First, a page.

With Isala we found 62 women in whom this bacterium was dominant in their vagina. That is about 2% of all participants.
What does this bacterium look like?
It is a rod-shaped bacterium with a thick cell wall, which often looks branched. It has a bit of a Y shape. This bacterium is usually not much larger than 1 micrometer. And that is small, because 1000 micrometers fit in one millimeter.
What does science already know about this bacterium?
Quite a lot. This bacterium is very common in your gut and we know that it is important for a healthy gut flora. That is why you can often find these live bacteria in probiotics. Take a closer look at a commercial for the well-known Activia yogurt, for example. 🙂
There are many different species of Bifidobacterium. We have already found the species Bifidobacterium bifidum, Bifidobacterium breve and Bifidobacterium longum in the vagina. Activia contains Bifidobacterium animalis.
The genome size of this bacterium ranges from 1.7 to 3.3 million base pairs. They have an average of around 2300 genes and can therefore produce many different proteins.
What is this bacterium doing in my vagina?
This bacterium produces lactic acid such as the lactobacilli, but also many other acids. In this way, Bifidobacterium can ensure a low acidity and protect your vagina against infections or pathogenic bacteria and fungi.
Bifidobacterium is mainly found in your intestines and we know that these bacteria play a crucial role in your gut’s health. Science has already discoverd that besides producing various acids, they also produce healthy fatty acids and vitamin B. Sometimes, they are found in the vagina, as for you. Investigating the exact function and activity of these bacteria in the vagina is on our list for further research!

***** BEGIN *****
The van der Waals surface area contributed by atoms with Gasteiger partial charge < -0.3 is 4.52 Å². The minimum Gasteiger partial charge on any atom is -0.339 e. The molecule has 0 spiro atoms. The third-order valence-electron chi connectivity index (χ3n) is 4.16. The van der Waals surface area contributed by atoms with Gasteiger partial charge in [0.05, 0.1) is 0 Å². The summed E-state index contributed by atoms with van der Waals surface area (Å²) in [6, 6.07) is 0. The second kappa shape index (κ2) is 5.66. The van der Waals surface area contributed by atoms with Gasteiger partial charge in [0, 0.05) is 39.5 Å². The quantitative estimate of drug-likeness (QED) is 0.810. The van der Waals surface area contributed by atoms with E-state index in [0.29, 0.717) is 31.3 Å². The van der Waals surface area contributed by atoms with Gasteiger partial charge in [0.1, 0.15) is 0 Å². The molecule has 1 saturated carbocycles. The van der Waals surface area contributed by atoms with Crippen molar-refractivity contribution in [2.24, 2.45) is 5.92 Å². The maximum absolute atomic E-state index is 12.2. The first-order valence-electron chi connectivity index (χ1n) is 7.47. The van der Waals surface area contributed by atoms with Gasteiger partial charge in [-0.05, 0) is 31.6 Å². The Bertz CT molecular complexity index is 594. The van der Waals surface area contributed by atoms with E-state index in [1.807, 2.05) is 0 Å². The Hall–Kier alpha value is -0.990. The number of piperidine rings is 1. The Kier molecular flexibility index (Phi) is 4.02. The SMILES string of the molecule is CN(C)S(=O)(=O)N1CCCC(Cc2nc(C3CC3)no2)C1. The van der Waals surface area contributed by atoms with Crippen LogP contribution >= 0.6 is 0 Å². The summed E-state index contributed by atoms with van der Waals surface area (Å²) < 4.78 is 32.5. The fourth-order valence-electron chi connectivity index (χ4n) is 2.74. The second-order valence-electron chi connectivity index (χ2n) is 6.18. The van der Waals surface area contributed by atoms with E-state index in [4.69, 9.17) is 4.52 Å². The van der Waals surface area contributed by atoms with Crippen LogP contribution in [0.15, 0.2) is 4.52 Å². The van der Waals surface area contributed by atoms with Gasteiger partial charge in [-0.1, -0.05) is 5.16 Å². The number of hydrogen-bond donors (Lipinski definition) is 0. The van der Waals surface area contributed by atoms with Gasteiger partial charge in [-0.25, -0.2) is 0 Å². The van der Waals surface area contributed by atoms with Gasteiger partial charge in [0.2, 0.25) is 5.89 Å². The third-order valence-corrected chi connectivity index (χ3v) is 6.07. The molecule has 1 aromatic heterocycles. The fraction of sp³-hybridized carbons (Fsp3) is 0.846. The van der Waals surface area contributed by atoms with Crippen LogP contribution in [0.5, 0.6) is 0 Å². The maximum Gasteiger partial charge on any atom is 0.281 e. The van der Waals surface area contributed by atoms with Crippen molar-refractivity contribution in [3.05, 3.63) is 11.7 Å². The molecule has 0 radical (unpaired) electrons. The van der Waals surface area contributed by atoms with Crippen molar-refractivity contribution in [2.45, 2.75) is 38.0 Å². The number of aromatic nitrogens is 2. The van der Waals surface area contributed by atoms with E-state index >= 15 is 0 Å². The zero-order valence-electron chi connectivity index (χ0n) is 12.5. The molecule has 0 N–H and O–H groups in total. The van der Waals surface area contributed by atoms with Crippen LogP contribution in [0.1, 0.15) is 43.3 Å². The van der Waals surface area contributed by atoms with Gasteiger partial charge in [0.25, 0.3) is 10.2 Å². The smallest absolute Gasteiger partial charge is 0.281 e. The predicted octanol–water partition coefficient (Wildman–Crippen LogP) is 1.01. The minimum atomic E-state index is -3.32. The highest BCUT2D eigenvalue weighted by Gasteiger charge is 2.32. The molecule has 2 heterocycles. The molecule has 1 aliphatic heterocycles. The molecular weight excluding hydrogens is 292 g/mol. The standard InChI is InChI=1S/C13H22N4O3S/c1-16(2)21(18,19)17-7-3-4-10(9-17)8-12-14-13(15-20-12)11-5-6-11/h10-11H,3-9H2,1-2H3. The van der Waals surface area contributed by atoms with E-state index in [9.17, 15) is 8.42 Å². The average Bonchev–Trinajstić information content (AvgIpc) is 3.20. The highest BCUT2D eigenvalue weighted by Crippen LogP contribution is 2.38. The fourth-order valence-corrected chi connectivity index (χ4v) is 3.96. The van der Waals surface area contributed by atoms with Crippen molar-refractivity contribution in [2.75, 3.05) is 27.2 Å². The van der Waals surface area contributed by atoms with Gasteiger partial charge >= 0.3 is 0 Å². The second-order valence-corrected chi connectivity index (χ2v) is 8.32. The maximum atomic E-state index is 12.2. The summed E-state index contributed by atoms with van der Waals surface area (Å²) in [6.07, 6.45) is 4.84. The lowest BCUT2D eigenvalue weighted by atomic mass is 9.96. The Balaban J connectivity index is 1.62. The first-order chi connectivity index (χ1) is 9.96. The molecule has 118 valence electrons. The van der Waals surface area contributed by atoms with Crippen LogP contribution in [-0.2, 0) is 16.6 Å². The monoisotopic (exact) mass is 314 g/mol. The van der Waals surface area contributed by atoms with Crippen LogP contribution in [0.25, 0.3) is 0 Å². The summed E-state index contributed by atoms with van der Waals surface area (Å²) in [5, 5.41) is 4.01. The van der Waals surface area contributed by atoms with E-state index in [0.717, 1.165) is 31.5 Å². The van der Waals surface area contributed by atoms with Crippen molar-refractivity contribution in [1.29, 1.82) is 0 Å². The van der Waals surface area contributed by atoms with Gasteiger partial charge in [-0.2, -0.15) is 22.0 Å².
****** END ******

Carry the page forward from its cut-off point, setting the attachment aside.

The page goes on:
Does this bacterium occur elsewhere?
Yes, this is perhaps one of the best-known beneficial bacteria by the general public thanks to all the probiotics, yogurt and drinks with ‘Active Bifidus’. Also nice to know: the bacteria in the gut of a newborn baby consists of 90% Bifidobacterium. Together with the Isala team, we now want to find out, for example, whether the Bifidobacteria in the vagina might already be ready to give babies a good start. After all, we already know that during a vaginal birth, a lot of bacteria are passed on from a mother to her baby during delivery.